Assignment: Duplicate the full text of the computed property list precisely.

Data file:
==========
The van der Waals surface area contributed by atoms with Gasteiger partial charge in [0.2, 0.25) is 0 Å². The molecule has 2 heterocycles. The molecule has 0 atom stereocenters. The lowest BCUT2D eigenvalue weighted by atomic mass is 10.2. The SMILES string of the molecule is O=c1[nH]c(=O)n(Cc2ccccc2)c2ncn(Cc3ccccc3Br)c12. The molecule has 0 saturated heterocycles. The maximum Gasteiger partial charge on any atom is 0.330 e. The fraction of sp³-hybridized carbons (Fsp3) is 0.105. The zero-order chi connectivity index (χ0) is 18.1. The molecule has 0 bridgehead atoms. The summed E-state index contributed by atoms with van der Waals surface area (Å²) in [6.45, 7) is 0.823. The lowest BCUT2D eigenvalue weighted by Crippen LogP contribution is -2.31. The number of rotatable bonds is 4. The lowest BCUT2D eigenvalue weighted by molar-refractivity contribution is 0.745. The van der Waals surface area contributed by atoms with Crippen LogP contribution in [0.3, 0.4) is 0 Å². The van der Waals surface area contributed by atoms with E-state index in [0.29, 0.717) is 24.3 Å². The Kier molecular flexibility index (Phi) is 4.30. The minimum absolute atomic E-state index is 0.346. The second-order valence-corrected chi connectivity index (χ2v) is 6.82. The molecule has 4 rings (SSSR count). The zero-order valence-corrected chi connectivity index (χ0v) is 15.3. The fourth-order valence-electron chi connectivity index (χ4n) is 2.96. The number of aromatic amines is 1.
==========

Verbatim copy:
The van der Waals surface area contributed by atoms with Gasteiger partial charge in [0.2, 0.25) is 0 Å². The molecule has 2 heterocycles. The molecule has 0 atom stereocenters. The lowest BCUT2D eigenvalue weighted by atomic mass is 10.2. The SMILES string of the molecule is O=c1[nH]c(=O)n(Cc2ccccc2)c2ncn(Cc3ccccc3Br)c12. The molecule has 0 saturated heterocycles. The maximum Gasteiger partial charge on any atom is 0.330 e. The fraction of sp³-hybridized carbons (Fsp3) is 0.105. The zero-order chi connectivity index (χ0) is 18.1. The molecule has 0 bridgehead atoms. The summed E-state index contributed by atoms with van der Waals surface area (Å²) in [6.45, 7) is 0.823. The lowest BCUT2D eigenvalue weighted by Crippen LogP contribution is -2.31. The number of rotatable bonds is 4. The lowest BCUT2D eigenvalue weighted by molar-refractivity contribution is 0.745. The van der Waals surface area contributed by atoms with Crippen LogP contribution in [0.3, 0.4) is 0 Å². The van der Waals surface area contributed by atoms with E-state index in [0.29, 0.717) is 24.3 Å². The Kier molecular flexibility index (Phi) is 4.30. The minimum absolute atomic E-state index is 0.346. The second-order valence-corrected chi connectivity index (χ2v) is 6.82. The molecule has 4 rings (SSSR count). The zero-order valence-corrected chi connectivity index (χ0v) is 15.3. The fourth-order valence-electron chi connectivity index (χ4n) is 2.96. The number of aromatic amines is 1.